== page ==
4. Synergies versus upfront investment
Post-merger profitability can be positively impacted by synergies. Most mergers or acquisitions will generate synergy through cost savings if you are willing to identify the opportunities and execute the plan. Generally, you will have a better chance of cutting costs if the two firms do indeed combine under one roof. You’ll likely save on rent and other infrastructure costs even if you have to expand your office space. Savings in personnel are most likely going to come from administrative personnel. Don’t forget that retiring partners in the target firm will be accretive to the combined firm’s partner compensation pool, too.
So, how should you factor in the benefit of cost synergy when evaluating a merger or acquisition opportunity? If the two firms are not on the same IT platform, an estimate of $10,000 per person is often used for the cost of migrating and training on the new system. Updating websites, transition and integration costs, closing fees, moving, and training the new team members are additional expenses you can expect. It is not unusual for the acquiring firm to invest 10 percent to 15 percent of an acquired firm’s revenue in upfront costs. Some firms that are considering an acquisition or merger can’t get past that investment. However, those are one-time costs. Whatever cost synergies you can find are ongoing and often will offset the upfront cost within a year or two, and can also be as much as 10 percent to 20 percent of the acquired firm’s revenues.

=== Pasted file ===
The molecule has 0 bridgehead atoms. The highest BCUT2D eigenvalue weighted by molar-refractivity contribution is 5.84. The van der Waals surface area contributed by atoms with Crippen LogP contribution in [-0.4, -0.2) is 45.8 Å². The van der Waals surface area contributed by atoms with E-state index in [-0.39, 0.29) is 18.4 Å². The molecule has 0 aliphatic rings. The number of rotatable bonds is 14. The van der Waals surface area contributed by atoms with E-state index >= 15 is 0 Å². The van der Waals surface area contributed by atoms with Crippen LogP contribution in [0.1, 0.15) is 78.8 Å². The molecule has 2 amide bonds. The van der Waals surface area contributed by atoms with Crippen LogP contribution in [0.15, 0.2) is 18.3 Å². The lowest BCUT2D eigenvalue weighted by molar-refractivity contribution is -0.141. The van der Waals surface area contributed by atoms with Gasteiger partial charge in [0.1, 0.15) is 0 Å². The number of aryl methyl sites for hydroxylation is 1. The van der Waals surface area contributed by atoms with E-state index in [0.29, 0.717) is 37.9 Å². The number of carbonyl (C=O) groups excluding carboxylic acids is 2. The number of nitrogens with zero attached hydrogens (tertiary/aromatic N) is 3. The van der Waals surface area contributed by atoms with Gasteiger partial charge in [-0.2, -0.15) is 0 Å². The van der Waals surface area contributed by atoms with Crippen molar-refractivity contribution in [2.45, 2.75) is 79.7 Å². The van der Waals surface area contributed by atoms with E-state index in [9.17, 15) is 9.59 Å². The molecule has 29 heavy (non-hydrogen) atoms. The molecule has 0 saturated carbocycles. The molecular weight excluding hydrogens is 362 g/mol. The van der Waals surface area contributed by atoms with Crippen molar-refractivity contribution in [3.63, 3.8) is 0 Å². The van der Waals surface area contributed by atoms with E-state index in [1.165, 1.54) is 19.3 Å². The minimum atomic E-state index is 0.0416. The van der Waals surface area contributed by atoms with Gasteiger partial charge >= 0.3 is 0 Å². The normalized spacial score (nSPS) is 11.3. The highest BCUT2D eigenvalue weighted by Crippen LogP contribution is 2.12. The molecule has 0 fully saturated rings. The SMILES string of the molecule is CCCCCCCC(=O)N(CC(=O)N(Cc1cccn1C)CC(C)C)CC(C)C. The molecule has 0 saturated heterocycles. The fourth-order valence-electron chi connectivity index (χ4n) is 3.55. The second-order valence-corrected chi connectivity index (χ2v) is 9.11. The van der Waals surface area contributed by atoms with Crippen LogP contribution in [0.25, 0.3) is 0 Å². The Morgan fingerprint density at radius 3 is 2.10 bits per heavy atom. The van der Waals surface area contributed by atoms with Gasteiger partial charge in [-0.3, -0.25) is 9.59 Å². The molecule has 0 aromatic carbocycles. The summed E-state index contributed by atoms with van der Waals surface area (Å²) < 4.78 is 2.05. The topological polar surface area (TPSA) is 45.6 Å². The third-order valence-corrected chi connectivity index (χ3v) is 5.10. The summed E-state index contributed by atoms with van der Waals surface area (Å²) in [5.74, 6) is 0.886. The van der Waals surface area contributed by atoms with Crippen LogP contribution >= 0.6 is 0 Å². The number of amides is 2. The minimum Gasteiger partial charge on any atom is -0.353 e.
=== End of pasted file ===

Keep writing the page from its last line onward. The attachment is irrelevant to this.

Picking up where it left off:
5. Tax consequences
Often in acquisitions, the two parties focus on the terms of the deal, but fail to identify the tax structure of the deal until the end. We consulted with an acquiring firm recently that told us they worked everything out and just needed our guidance on integration, transition planning and agreement review. When we inquired as to the deal terms, they shared with us a pricing multiple that was agreed to, term for payments, and how client retention would affect the payments. They thought that was all they needed to address. Not only did they not consider the treatment of the target firm’s AR and WIP, and other critical issues, we found there was no agreement or even discussion of tax treatment for the payments. As often happens when the matter is overlooked, the parties were at opposite ends. Many sellers in acquisitions assume they will be selling assets and will be able to treat the deal as a capital gain. Buyers, on the other hand, usually assume the deal will be structured to be deductible as paid. We’ve seen too many deals fall apart because the parties got too far into the negotiations before tax treatment was addressed.
The profitability of a deal for the buyer and seller depends on tax treatment. Increasingly, we are seeing some deals structured to give the seller better tax treatment through at least a partial asset sale in exchange for a longer payment period. If the payments are paid over 10 years, for instance, and the assets are amortized over 15 years, the effect on the buyer is minimal and the seller has a much better after-tax outcome, which can make waiting for the payments worthwhile.
If there are 50 things you need to know about completing a successful merger or acquisitions, the smartest person in the room will typically get to 35 of them. Hopefully this article will help get you closer to the 50.